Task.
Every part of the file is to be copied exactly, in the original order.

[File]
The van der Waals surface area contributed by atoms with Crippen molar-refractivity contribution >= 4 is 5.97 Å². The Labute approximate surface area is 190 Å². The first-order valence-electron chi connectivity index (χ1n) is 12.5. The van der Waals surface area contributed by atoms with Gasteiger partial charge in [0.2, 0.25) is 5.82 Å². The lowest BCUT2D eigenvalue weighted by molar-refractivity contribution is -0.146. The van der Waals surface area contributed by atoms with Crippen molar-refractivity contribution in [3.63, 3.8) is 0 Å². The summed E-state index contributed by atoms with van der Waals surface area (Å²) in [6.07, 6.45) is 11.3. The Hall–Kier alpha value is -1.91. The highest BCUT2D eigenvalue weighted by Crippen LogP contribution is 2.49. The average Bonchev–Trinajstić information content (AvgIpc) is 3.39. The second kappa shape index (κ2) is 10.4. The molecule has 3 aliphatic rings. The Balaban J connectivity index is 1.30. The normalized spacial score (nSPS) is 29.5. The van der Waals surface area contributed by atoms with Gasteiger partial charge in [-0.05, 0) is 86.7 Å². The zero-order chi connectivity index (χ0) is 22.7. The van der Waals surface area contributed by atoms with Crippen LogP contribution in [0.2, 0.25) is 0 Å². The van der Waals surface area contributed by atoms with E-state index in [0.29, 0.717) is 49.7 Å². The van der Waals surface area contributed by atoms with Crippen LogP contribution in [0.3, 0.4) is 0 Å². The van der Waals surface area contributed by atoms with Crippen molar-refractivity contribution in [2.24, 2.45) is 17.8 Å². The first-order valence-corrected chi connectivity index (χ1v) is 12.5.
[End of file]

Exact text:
The van der Waals surface area contributed by atoms with Crippen molar-refractivity contribution >= 4 is 5.97 Å². The Labute approximate surface area is 190 Å². The first-order valence-electron chi connectivity index (χ1n) is 12.5. The van der Waals surface area contributed by atoms with Gasteiger partial charge in [0.2, 0.25) is 5.82 Å². The lowest BCUT2D eigenvalue weighted by molar-refractivity contribution is -0.146. The van der Waals surface area contributed by atoms with Crippen molar-refractivity contribution in [3.63, 3.8) is 0 Å². The summed E-state index contributed by atoms with van der Waals surface area (Å²) in [6.07, 6.45) is 11.3. The Hall–Kier alpha value is -1.91. The highest BCUT2D eigenvalue weighted by Crippen LogP contribution is 2.49. The average Bonchev–Trinajstić information content (AvgIpc) is 3.39. The second kappa shape index (κ2) is 10.4. The molecule has 3 aliphatic rings. The Balaban J connectivity index is 1.30. The normalized spacial score (nSPS) is 29.5. The van der Waals surface area contributed by atoms with Gasteiger partial charge in [-0.05, 0) is 86.7 Å². The zero-order chi connectivity index (χ0) is 22.7. The van der Waals surface area contributed by atoms with Crippen LogP contribution in [0.2, 0.25) is 0 Å². The van der Waals surface area contributed by atoms with E-state index in [0.29, 0.717) is 49.7 Å². The van der Waals surface area contributed by atoms with Crippen LogP contribution in [0.3, 0.4) is 0 Å². The van der Waals surface area contributed by atoms with Crippen molar-refractivity contribution in [2.24, 2.45) is 17.8 Å². The first-order valence-corrected chi connectivity index (χ1v) is 12.5.